I can’t believe how long it has taken me to write this post, nor how soon it is until Ash Wednesday. We all know that it is customary to give something up for Lent, but before we choose what that is this year, I wanted to share some different perspectives on “giving up” that will bring us closer to the LORD. Here they are in seven quick takes.
Once you have that bothersome habit on your list of self improvement projects, choose a virtue to grow in. We all have one that is hardest to practice. Choose one to practice this Lent. If you do not know where to start, I recommend “Seven Deadly Sins, Seven Lively Virtues” by Father Robert Barron. It is available for less than $5 from Lighthouse Catholic Media. We are currently doing the group study with our Teams of Our Lady group and it is excellent!
Give of yourself. Find a charity to serve in someway, go out of your way to be kind to a difficult person in your life, or take the time to do your least favorite chore for someone who is unable to do it for themselves. In short, love like Christ did. Love with your whole heart and whole body. Do onto others who cannot do for you.
Make up a reading list. Take out and dust off those books that you have been meaning to read, the ones that fuel the soul. Lent is not just about emptying yourself and mortification, it is about filling yourself up with beauty and truth.This is your chance for some “extreme make-over: the soul edition” Set your sights high and overland. Shut off the TV, close down Facebook, hang up the phone, stop surfing the web. Carve out even just ten minutes a day to nourish your mind,heart, and soul.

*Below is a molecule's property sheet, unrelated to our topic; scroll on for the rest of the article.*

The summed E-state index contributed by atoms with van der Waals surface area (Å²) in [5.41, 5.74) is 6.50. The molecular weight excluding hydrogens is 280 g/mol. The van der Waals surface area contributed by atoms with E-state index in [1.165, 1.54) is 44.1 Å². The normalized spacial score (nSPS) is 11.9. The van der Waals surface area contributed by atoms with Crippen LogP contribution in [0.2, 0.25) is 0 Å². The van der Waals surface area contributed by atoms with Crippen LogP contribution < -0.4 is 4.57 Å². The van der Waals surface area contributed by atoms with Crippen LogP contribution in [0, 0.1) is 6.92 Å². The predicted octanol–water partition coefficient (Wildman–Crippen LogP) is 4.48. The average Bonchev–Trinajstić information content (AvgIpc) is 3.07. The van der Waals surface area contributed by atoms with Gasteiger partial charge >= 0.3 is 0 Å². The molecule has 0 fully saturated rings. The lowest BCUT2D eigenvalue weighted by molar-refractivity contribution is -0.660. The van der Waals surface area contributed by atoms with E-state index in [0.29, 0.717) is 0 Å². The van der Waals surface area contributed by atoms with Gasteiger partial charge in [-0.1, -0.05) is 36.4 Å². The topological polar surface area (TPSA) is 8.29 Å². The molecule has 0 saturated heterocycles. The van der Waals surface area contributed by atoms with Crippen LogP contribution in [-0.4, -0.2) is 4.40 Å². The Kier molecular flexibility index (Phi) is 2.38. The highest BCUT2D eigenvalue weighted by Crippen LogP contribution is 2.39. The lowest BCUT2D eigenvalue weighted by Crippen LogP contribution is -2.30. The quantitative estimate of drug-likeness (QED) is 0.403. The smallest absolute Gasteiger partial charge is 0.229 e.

Choose a new devotion to test drive. Every year I try to choose anew prayer habit or other devotion to add into my life. Try to keep it simple. Planning to pray twenty decades of the Rosary each day when you pray none presently is putting a lot of undue pressure on yourself. The purpose is to find a new way to get closer to God, it should lead to joy not resentment. Weekly adoration, a decade a day, saying the Angelis at noon, reading scripture for fifteen minutes a day, these are all possibilities. Another choice is to do something that you feel God has been calling you to, but you have resisted. Many women experiment with veiling during Lent. Commit to do whatever you choose, just until Easter. You may decide to keep the devotion permanently, or keep it only as a Lenten observance. Either way, you will walk away richer and more at peace.
Offer up all that goes wrong and bothers you. It is a fallen world, nothing is perfect. It is easy to become discouraged, aggravated, and impatient. Instead of gritting your teeth or complaining(even in your head) give the uncomfortable, the unpleasant, the interruptions, the aggravations to God as penance and bear them quietly.
Give away all that you can and be satisfied with what’s left. Purge your home not just of garbage but of excess. Then take it a step further, and give away something that it hurts you to give. Not only will your home be more organized and orderly, your heart will be less burdened by thoughts of all you don’t have. Looking the bonds of stuff is liberating and a true exercise in following the narrow road in a consumer society. I highly suggest The program 40 bags in 40 days that has been posted on several blogs. I completed in a few years ago and it has become a way of life, not just a 40 day organization program. Having less, really is more! Try it and see!
What plans do you have for Lent? No matter how simple or elaborate they are, see them through and your Easter will be most joyous! Please come back for my list of favorite Lenten reading and resources. God bless.
I’m linking up with Kelly for Seven Quick Takes Friday.